Monday 19th January, 2009. University of Tasmania, Social Science 2 room.
Free Software development opportunities range from code and documentation through to community management. There are a huge number and variety of projects to get involved in and even more waiting to be started. But finding a place to begin can be difficult.
This talk will show where the entry to Free Software contributions lie from all kinds of directions: coding, bug triaging, documentation, packaging and more, using women already involved to illustrate pathways to involvement.
Mary Gardiner learned DOS 2.0 when it was already old-fashioned and has never quite got over the commandline. She was therefore a natural candidate to bang her head against Linux on the desktop in 1999 and has never looked back and only looked sideways a little. She's been involved in LinuxChix since 2000 and the Australian Linux community since 2001. She codes and documents and in her spare time occasionally spends time on her PhD work in computational linguistics.
You've been to *those* talks. The kind where the title first drew your attention, the abstract made you go wow, and you were so excited you took a front seat. Then the speaker went to their first slide and it was so full of text (15 bullet points!) and you just knew they were going to spend the next ten minutes talking about what you've just read in two. Worse, being up the front, you can't easily leave and it'd be rude to pull out your laptop...
Don't be one of those speakers. No matter how technically brillant your talk, it's worth nothing at all if you can't keep your audience interested. This (short) talk will cover a whole bunch of tricks you can use to get your audience's attention and keep it. Better yet, if you use these ideas there's a good chance people will remember *what* you spoke about and will attend your future talks as well.
Jacinta Richardson runs Perl Training Australia, a micro-business offering courses throughout Australia. Both as part of her job and a massive free-time sink, she is involved in running conferences (LCA 2007, OSDC 2004-2008, SAGE-AU 2008-2009), attending conferences, speaking at Perl Monger meetings whenever she's in the right town, participating in on-line Perl forums and promoting women in IT. For her work in the Perl community, Jacinta was awarded the White Camel Award in 2008. When away from the computer, Jacinta enjoys scuba diving, cycling and baking.
Join our panellists Bdale Garbee, Silvia Pfeiffer, Andrew McMillan and Casey Schaufler as we tangle with some of the issues facing the geek parent - or the parent of a potential geek. How do you deal with having a gifted child who is having trouble socialising at school? How do you make sure that your child doesn't 'switch off' from learning during those terrible teen years? Are there any ways to get your kids to think science and tech are cool rather than the daggy stuff mum or dad does at the computer all day? After the panel, join LinuxChix for a family BBQ sponsored by Google - all are welcome!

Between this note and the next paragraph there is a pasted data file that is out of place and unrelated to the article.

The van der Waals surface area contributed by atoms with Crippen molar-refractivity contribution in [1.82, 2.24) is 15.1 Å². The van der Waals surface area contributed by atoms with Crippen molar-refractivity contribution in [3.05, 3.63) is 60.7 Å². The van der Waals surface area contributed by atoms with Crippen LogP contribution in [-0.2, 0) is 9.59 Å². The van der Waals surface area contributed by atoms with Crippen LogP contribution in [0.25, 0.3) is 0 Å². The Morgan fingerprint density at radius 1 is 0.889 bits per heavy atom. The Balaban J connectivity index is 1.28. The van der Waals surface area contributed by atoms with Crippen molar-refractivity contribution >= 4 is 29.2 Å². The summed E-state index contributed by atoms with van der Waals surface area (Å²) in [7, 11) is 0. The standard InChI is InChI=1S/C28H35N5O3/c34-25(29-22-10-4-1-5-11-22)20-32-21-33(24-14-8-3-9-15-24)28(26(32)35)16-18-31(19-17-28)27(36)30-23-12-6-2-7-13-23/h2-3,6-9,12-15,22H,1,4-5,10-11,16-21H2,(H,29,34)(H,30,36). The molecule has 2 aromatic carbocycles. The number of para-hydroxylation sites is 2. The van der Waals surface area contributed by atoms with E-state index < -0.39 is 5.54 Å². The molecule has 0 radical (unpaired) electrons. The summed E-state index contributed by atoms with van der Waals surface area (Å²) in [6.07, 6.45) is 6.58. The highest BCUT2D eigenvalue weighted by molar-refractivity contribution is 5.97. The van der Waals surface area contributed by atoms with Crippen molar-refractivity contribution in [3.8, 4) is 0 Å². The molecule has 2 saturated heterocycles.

The 40,000 convicts transported to Van Diemen's Land between 1804 and 1853 were subjected to a high level of surveillance both during transportation and while serving their sentences in the colony. The records of their lives as convicts, preserved by the Archives of Tasmania, are a rich resource for the historical study of Tasmania's population -- its health, wellbeing, social and economic relationships. In this presentation I will describe a project to digitise these records and create SQL- and XML-based data resources that can be used in large-scale quantitative analysis by demographers, epidemiologists, economists and the like, and can also serve as an evolving resource for family and local historians.
As part of Australian Government's "Cyber-safety Commitment," Senator Stephen Conroy is pushing forward with mandatory Internet filtering for all Australians. According to Senator Conroy, the aim of ISP-level filtering is to block illegal and unwanted material.
Despite strong opposition from many Internet users and industry experts, the live trials are due to proceed this month. With Senator Conroy's ambiguous wording of "unwanted" material, one must wonder if we will slowly head down a slippery slope and eventually end up with a Chinese-style Golden Shield. Mandatory ISP-level Internet filtering will present us with far-reaching implications, especially in terms of freedom and technical infrastructure.
This talk will focus on the technical implications of the mandatory ISP-level Internet filtering proposal, including Deep Packet Inspection, IP address and URL filtering, DNS poisoning, and clarification of various myths surrounding the capabilities of filtering appliances to scan encrypted protocols such as HTTPS.
We will start with an intro to some of the research on women in tech, and talk about some of our experiences evangelising the IT industry to Girls. This workshop will look at ways we can encourage young women to consider IT career and hobby pathways. After the introduction by Pia, Alice and Donna we'll break for discussion and brainstorming, and conclude the session with action steps we can take with us into our communities.
Taking first steps towards building our own knowledge bank, and inspire more girls to join us.